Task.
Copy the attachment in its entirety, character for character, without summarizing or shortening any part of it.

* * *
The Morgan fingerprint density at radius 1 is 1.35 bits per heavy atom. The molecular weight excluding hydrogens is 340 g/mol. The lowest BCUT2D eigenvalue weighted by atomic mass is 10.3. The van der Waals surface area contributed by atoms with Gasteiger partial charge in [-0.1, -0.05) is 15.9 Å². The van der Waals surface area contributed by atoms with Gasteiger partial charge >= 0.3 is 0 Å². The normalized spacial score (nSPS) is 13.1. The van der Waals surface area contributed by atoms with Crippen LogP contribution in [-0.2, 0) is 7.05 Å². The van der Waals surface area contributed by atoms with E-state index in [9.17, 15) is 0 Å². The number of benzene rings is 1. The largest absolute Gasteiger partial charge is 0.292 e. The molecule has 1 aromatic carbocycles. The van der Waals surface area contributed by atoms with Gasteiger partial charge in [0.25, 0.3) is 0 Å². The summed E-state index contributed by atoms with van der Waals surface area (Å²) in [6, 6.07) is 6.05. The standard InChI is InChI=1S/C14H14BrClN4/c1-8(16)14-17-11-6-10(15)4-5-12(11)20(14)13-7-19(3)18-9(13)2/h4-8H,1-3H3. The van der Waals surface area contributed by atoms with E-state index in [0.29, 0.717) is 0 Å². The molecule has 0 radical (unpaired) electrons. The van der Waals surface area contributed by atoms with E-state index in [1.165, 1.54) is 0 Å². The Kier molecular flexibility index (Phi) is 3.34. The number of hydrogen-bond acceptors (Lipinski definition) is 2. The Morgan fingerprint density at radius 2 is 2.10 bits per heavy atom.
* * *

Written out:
The Morgan fingerprint density at radius 1 is 1.35 bits per heavy atom. The molecular weight excluding hydrogens is 340 g/mol. The lowest BCUT2D eigenvalue weighted by atomic mass is 10.3. The van der Waals surface area contributed by atoms with Gasteiger partial charge in [-0.1, -0.05) is 15.9 Å². The van der Waals surface area contributed by atoms with Gasteiger partial charge >= 0.3 is 0 Å². The normalized spacial score (nSPS) is 13.1. The van der Waals surface area contributed by atoms with Crippen LogP contribution in [-0.2, 0) is 7.05 Å². The van der Waals surface area contributed by atoms with E-state index in [9.17, 15) is 0 Å². The number of benzene rings is 1. The largest absolute Gasteiger partial charge is 0.292 e. The molecule has 1 aromatic carbocycles. The van der Waals surface area contributed by atoms with Gasteiger partial charge in [0.25, 0.3) is 0 Å². The summed E-state index contributed by atoms with van der Waals surface area (Å²) in [6, 6.07) is 6.05. The standard InChI is InChI=1S/C14H14BrClN4/c1-8(16)14-17-11-6-10(15)4-5-12(11)20(14)13-7-19(3)18-9(13)2/h4-8H,1-3H3. The van der Waals surface area contributed by atoms with E-state index in [0.29, 0.717) is 0 Å². The molecule has 0 radical (unpaired) electrons. The van der Waals surface area contributed by atoms with E-state index in [1.165, 1.54) is 0 Å². The Kier molecular flexibility index (Phi) is 3.34. The number of hydrogen-bond acceptors (Lipinski definition) is 2. The Morgan fingerprint density at radius 2 is 2.10 bits per heavy atom.